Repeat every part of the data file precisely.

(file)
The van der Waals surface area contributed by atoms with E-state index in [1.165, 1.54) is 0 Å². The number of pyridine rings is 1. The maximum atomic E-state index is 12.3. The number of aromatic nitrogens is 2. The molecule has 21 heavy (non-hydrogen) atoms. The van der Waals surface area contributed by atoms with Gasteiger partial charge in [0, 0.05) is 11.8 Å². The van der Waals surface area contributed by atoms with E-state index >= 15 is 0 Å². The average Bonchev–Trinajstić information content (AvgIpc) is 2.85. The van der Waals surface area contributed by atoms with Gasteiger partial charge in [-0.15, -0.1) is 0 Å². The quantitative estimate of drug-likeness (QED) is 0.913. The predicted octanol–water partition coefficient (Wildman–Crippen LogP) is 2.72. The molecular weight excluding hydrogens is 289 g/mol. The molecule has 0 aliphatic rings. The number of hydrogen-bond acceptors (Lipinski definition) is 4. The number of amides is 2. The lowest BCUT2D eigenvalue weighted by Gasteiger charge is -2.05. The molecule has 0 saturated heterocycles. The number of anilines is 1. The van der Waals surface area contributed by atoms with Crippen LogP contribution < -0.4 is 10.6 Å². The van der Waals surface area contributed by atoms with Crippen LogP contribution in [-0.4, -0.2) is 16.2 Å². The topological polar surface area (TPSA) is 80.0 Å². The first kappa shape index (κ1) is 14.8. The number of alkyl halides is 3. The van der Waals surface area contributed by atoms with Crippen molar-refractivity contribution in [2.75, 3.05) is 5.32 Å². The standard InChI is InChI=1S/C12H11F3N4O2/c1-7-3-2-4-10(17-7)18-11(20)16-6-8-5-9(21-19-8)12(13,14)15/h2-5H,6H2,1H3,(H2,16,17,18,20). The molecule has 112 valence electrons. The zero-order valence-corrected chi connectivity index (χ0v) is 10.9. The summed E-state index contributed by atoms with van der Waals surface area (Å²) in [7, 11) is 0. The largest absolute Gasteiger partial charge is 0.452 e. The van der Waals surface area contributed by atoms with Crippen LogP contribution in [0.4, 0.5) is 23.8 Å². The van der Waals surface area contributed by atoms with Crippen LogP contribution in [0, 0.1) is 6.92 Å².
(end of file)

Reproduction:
The van der Waals surface area contributed by atoms with E-state index in [1.165, 1.54) is 0 Å². The number of pyridine rings is 1. The maximum atomic E-state index is 12.3. The number of aromatic nitrogens is 2. The molecule has 21 heavy (non-hydrogen) atoms. The van der Waals surface area contributed by atoms with Gasteiger partial charge in [0, 0.05) is 11.8 Å². The van der Waals surface area contributed by atoms with E-state index >= 15 is 0 Å². The average Bonchev–Trinajstić information content (AvgIpc) is 2.85. The van der Waals surface area contributed by atoms with Gasteiger partial charge in [-0.15, -0.1) is 0 Å². The quantitative estimate of drug-likeness (QED) is 0.913. The predicted octanol–water partition coefficient (Wildman–Crippen LogP) is 2.72. The molecular weight excluding hydrogens is 289 g/mol. The molecule has 0 aliphatic rings. The number of hydrogen-bond acceptors (Lipinski definition) is 4. The number of amides is 2. The lowest BCUT2D eigenvalue weighted by Gasteiger charge is -2.05. The molecule has 0 saturated heterocycles. The number of anilines is 1. The van der Waals surface area contributed by atoms with Crippen LogP contribution < -0.4 is 10.6 Å². The van der Waals surface area contributed by atoms with Crippen LogP contribution in [-0.4, -0.2) is 16.2 Å². The topological polar surface area (TPSA) is 80.0 Å². The first kappa shape index (κ1) is 14.8. The number of alkyl halides is 3. The van der Waals surface area contributed by atoms with Crippen molar-refractivity contribution in [2.75, 3.05) is 5.32 Å². The standard InChI is InChI=1S/C12H11F3N4O2/c1-7-3-2-4-10(17-7)18-11(20)16-6-8-5-9(21-19-8)12(13,14)15/h2-5H,6H2,1H3,(H2,16,17,18,20). The molecule has 112 valence electrons. The zero-order valence-corrected chi connectivity index (χ0v) is 10.9. The summed E-state index contributed by atoms with van der Waals surface area (Å²) in [7, 11) is 0. The largest absolute Gasteiger partial charge is 0.452 e. The van der Waals surface area contributed by atoms with Crippen LogP contribution in [0.4, 0.5) is 23.8 Å². The van der Waals surface area contributed by atoms with Crippen LogP contribution in [0, 0.1) is 6.92 Å².